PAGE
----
There's a refreshing moment during "On the Road Again" where LOX member Sheek Louch admits his last album didn't do well, but it's back to the drawing board, this time the independent label drawing board where there's more freedom. Without this freedom, the great "45 Minutes to Broadway" probably wouldn't have the quirky, hypnotic Havoc-produced loop it does, or the sleazy swagger of "One Name" probably wouldn't be as irresponsible as it is (although the seduction-oriented track with Carl Thomas as guest does go against the album's opening declaration that Sheek is so free there will be "no R&B"). Frequent target 50 Cent gets a proper thrashing on "Maybe If I Sing," a track that's triumphantly vicious or simply amusing depending on whether or not you take the D-Block versus G-Unit war to heart. All these tracks make After Taxes a filling, winningly diverse street album, but it's the infectious "Kiss Your Ass Goodbye" that really makes the album pop, partly because Beanie Sigel delivers a line about feeding and burping his disrespectful protégés, but mostly because of Sheek's snide verses and extremely catchy chorus. Topping it off is Ghostface's cool boasting on "Movie Niggaz" as the man brags about having "Enron money" over the Alchemist's soulful production. Skits that are funny and an endless parade of wry putdowns and pop culture references that deserve a laugh out loud are all contrasted with bleak, vivid verses that are primal rage and provocative (leaving your enemy's dead body where his children play isn't even the worst of it). It's an interesting, uncompromising combination that suggests Sheek is a more complicated artist than given credit for, but the bile and thugging that make the album so street and independent is intense enough to alienate gangsta detractors. There is an overall feeling the tracks could have been ordered in a more sensible way, but After Taxes handily beats his solo debut while giving the LOX faithful something to bump as they enter their fifth year of waiting for the crew's return.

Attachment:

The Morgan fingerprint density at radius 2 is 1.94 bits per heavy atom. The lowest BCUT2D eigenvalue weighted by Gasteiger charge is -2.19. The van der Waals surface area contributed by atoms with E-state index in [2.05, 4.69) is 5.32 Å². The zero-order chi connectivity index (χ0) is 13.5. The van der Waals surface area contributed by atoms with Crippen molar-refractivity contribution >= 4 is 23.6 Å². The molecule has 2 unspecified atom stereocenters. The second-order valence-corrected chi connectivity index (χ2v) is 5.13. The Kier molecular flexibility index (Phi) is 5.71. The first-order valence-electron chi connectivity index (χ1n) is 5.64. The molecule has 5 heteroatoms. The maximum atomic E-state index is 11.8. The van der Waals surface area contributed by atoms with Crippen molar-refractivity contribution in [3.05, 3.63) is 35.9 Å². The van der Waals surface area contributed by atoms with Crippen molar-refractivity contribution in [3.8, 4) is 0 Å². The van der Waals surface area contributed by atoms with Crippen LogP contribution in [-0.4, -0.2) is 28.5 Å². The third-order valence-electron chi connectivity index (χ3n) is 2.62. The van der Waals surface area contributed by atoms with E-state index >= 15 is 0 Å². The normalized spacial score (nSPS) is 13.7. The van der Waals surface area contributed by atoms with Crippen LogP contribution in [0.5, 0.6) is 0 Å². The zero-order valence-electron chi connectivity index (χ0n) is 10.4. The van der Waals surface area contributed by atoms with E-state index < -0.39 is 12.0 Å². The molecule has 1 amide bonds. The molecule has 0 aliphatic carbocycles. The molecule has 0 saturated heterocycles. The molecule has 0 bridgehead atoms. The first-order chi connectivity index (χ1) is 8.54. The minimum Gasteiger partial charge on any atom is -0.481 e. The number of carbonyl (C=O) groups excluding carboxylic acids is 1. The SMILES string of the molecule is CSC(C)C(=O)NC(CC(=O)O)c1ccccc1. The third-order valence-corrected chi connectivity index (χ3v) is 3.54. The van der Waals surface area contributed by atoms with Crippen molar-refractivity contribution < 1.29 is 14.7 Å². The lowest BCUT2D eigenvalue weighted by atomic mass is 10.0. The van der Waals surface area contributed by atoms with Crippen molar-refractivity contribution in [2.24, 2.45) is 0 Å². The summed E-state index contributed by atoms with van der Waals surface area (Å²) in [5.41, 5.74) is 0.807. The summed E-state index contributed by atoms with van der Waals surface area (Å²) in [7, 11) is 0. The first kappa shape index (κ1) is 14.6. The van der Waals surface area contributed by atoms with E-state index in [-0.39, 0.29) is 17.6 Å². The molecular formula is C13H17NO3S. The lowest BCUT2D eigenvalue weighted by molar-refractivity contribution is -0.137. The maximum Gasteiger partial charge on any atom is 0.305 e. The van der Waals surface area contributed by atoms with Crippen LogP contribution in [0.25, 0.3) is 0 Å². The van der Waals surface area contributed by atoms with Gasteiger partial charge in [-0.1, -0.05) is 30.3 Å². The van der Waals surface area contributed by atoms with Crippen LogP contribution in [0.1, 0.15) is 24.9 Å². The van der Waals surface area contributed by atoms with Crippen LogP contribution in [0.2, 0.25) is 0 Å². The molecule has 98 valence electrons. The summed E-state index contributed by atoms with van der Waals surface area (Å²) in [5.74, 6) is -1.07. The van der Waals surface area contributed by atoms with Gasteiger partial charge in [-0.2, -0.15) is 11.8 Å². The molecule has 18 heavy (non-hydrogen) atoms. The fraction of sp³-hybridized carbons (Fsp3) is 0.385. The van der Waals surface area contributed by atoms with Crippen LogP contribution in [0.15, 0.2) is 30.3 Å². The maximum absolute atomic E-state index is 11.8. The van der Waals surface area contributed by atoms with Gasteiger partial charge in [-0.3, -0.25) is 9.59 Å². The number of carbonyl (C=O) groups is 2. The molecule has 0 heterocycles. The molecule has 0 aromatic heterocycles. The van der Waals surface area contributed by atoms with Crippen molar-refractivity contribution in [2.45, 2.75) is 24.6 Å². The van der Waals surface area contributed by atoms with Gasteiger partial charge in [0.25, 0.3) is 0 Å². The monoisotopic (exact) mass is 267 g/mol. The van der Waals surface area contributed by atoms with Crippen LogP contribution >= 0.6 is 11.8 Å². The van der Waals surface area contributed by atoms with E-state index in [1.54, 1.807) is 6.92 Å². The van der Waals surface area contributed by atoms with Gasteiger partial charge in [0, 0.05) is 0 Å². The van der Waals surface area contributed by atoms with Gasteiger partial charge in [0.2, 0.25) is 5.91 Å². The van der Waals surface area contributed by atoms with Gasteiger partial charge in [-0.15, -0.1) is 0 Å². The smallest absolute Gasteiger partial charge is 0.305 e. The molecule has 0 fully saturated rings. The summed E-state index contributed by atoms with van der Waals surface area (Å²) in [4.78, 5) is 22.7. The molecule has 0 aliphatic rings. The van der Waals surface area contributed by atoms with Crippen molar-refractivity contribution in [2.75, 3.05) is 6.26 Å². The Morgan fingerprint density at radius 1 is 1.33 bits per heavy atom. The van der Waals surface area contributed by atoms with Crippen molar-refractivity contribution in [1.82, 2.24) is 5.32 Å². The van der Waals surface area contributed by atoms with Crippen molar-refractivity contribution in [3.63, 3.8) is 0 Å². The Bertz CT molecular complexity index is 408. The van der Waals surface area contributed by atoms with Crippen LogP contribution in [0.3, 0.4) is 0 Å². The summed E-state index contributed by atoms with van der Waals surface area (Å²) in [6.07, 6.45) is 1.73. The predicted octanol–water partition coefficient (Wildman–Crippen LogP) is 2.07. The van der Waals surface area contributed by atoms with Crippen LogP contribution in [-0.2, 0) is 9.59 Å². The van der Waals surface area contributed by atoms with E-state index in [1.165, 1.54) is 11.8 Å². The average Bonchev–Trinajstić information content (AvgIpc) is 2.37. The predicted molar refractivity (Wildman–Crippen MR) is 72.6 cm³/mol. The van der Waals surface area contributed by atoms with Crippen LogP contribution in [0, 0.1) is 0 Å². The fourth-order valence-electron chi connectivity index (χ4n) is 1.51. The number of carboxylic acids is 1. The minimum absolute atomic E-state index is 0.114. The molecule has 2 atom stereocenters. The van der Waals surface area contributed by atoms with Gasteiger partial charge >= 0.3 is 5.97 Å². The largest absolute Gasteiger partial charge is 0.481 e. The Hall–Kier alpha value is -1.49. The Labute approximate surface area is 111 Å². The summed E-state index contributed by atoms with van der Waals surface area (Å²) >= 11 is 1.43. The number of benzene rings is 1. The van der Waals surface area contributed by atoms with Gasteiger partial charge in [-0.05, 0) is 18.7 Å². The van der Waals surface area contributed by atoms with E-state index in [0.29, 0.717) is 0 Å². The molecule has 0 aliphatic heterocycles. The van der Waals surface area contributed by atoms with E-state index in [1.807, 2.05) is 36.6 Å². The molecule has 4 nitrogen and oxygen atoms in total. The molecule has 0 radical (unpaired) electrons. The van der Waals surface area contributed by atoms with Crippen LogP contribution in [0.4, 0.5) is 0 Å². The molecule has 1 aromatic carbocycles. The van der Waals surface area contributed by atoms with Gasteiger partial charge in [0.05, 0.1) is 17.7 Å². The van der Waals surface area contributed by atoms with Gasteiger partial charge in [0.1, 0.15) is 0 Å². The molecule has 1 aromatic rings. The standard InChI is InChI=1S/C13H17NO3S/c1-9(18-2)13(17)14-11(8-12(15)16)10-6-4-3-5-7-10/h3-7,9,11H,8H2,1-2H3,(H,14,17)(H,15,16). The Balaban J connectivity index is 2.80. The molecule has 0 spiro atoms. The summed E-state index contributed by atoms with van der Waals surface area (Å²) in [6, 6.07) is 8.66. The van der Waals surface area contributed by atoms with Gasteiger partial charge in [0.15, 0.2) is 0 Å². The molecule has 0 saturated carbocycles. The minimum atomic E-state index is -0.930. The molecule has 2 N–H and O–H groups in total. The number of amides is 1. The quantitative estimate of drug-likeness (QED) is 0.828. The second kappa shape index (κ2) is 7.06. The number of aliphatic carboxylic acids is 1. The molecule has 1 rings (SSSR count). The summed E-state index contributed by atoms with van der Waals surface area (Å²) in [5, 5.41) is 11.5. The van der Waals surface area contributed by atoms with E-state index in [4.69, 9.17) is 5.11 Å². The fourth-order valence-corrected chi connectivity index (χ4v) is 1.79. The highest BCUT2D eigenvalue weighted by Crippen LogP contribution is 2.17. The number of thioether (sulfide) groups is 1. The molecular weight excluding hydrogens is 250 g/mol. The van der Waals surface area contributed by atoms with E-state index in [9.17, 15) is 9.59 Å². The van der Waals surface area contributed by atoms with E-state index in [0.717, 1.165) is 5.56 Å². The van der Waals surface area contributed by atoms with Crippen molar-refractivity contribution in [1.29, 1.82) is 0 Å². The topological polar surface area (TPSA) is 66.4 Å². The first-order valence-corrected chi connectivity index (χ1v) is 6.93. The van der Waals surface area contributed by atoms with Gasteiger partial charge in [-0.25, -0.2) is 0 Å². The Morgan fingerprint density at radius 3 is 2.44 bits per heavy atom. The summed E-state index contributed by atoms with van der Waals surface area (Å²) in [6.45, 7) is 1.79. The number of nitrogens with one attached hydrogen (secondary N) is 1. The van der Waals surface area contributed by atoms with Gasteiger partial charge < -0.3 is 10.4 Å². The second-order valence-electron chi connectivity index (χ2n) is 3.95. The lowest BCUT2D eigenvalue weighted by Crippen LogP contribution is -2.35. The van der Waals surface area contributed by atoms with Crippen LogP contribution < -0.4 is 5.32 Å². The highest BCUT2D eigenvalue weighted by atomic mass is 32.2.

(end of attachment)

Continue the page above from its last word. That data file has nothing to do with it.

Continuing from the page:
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AllMusic Review by David Jeffries
feat: Carl Thomas
feat: Ghostface Killah
feat: Styles P